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Customer success is booming not just here in the U.S. but abroad – it only felt right to go international this week and speak with Maor Ben Ishay.

Maor is based in Israel and has been at the forefront of the country’s tech and CS scene for about a decade now. He’s currently the VP of customer success at MBI Success Consultancy, where he’s been since 2019, and up until July he was also the global VP of customer success and services at Namogoo, a SaaS company. 

His journey started, like many others in CS, in sales. But “something was missing,” he recently told UpdateAI’s Josh Schachter, when it came to building a stronger connection with his customers – Maor said needed something that really “engages people.” Luckily, he found that in CS, and he’s hoping more will follow in his footsteps. 

You can watch his full interview with Josh on LinkedIn by clicking here. And you can read the key takeaways from their conversation below: 

What Is Customer Success?

Maor said that, within the industry, there is often so much emphasis on what CS isn’t that people lose track of what CS actually is. 

Josh took that comment as a golden opportunity to jokingly use one of Maor’s favorite interview moves against him and ask “What is customer success?” 

Maor was happy to be in the “hot seat” for a moment and share his CS definition. Ultimately, it comes down to amplifying the value of your company’s product for the customer, Maor said.

His money quote: 

“CS is a proactive person – [they’re] the driving force behind whatever you’re doing with that company. It’s basically an accelerator – I see CS as an accelerator of value,” he said. “In most cases, it’s not that the product can’t match up to expectations – but even if it can, even if it’s a perfect product – CSMs are there to accelerate what would’ve happened in a month [and make it happen] in a week… that’s kind of how I see the role, as an accelerator of value.”

Maor and Josh also agreed CSMs need to be proactive, rather than reactive in their roles, whenever possible. The more you are able to nip potential issues in the bud – before the customer has brought them to your attention – the better off you will be. And similarly, that also means being proactive in seeing how your product can help the customer in ways they haven’t seen yet.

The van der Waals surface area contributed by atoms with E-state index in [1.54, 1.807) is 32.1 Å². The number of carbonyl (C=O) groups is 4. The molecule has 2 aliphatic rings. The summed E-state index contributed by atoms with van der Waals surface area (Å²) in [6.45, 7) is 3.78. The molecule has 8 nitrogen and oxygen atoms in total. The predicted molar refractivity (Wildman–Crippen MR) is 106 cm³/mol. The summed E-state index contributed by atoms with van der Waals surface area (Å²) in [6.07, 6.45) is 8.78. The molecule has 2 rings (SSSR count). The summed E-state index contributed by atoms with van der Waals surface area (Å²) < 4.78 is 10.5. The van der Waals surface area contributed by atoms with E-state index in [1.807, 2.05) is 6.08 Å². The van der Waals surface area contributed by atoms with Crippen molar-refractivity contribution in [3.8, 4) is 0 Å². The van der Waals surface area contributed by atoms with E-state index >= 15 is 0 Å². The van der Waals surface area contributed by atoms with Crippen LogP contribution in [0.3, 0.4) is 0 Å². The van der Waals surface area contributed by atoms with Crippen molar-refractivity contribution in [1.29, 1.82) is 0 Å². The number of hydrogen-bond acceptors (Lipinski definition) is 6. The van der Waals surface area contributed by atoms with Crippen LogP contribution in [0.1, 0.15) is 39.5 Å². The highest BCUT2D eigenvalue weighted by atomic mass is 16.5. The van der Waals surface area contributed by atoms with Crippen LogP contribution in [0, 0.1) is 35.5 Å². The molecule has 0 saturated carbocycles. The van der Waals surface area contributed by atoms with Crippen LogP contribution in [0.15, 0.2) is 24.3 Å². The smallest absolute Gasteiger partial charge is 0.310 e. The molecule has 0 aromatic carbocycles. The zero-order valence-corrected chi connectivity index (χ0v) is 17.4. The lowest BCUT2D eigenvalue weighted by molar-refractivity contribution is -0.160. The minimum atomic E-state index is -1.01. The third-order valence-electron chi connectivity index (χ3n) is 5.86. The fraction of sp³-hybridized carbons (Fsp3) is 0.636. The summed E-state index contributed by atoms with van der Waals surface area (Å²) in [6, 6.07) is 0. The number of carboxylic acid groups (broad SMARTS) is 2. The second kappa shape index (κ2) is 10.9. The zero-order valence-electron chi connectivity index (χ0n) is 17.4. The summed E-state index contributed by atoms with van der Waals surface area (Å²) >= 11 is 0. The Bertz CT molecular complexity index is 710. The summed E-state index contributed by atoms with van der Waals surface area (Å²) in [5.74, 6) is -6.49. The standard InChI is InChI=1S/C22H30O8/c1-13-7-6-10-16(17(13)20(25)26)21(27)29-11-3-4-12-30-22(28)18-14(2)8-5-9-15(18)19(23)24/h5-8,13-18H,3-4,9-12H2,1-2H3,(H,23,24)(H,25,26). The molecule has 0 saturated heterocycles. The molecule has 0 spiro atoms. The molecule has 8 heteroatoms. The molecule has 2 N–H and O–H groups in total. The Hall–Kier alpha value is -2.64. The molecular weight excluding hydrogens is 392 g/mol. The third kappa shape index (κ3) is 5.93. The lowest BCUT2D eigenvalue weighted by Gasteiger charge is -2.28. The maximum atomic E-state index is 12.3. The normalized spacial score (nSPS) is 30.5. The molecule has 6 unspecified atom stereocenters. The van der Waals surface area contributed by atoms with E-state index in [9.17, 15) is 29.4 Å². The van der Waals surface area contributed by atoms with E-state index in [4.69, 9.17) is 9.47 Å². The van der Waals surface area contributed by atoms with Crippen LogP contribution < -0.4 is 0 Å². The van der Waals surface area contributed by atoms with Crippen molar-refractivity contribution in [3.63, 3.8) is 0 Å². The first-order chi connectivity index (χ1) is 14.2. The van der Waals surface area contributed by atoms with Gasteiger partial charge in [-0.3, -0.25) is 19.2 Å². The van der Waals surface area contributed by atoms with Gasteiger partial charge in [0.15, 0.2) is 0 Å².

“If you’re not there to create impact, you’re not really doing customer success,” Maor said. “Therefore, all of the reactive versions of CS… they’re just not enough.”

Your Mindset Matters

The biggest indicator someone will find success in a CSM role isn’t their educational background or what their previous career stops were, Maor said.

No, what it really comes down to is their mindset. 

“I’m a strict believer that the CSM role [necessitates] a mindset of growth, rather than a fixed mindset,” Maor told Josh. 

If you’re not familiar, a growth mindset means you embrace challenges and don’t view failure as a stopping point; instead, failures are opportunities to grow and develop your abilities. (A fixed mindset, on the other hand, is where someone believes their skills and intelligence are rigid traits.) 

In the business world, the emphasis on growth mindsets has rapidly increased over the last few decades. Dr. Carol Dweck, a psychology professor at Stanford University, first brought growth mindsets to the forefront in the early ‘90s. 

“In a growth mindset, people believe that their most basic abilities can be developed through dedication and hard work – brains and talent are just the starting point,” she said. “This view creates a love of learning and resilience that is essential for great accomplishment.” 

(You can hear Dr. Dweck discuss this more in detail by clicking here.) 

And more recently, interest in growth mindsets and how they apply to business has been spurred on by the 2017 book “The Growth Mindset: A Guide to Professional and Personal Growth” by Joshua Moore and Helen Glasgow – a book both Josh and Maor have read. 

This mindset is critical, Maor told Josh, because it means the CSM is looking to “Make the most out of every situation… we’re turning risk situations into success.” 

One Essential Piece of Information to Track

Maor said there’s one thing he likes to track from every customer call: “How well are we doing? How do you perceive your collaboration with us at this very moment?” But the key is to get that answer without explicitly asking it. 

That comes down to asking relevant questions and being an engaged listener; to serve the customer best, you need to hear their feedback and find where they may be running into issues. That allows you to put yourself in their shoes and then go back to the drawing board to come up with solutions. 

Ideally, CSMs will be able to track what their customers say at least twice a month, if they have scheduled bi-weekly calls. Be sure to take notes and document the dates – this will allow you to take a macro view of the customer relationship and see the journey you’ve been on together. 

This is an important facet in transitioning customer success from more of an art to a science, Maor said. By doing so, CSMs can gather and read data – and then provide important context to their customers. 

 

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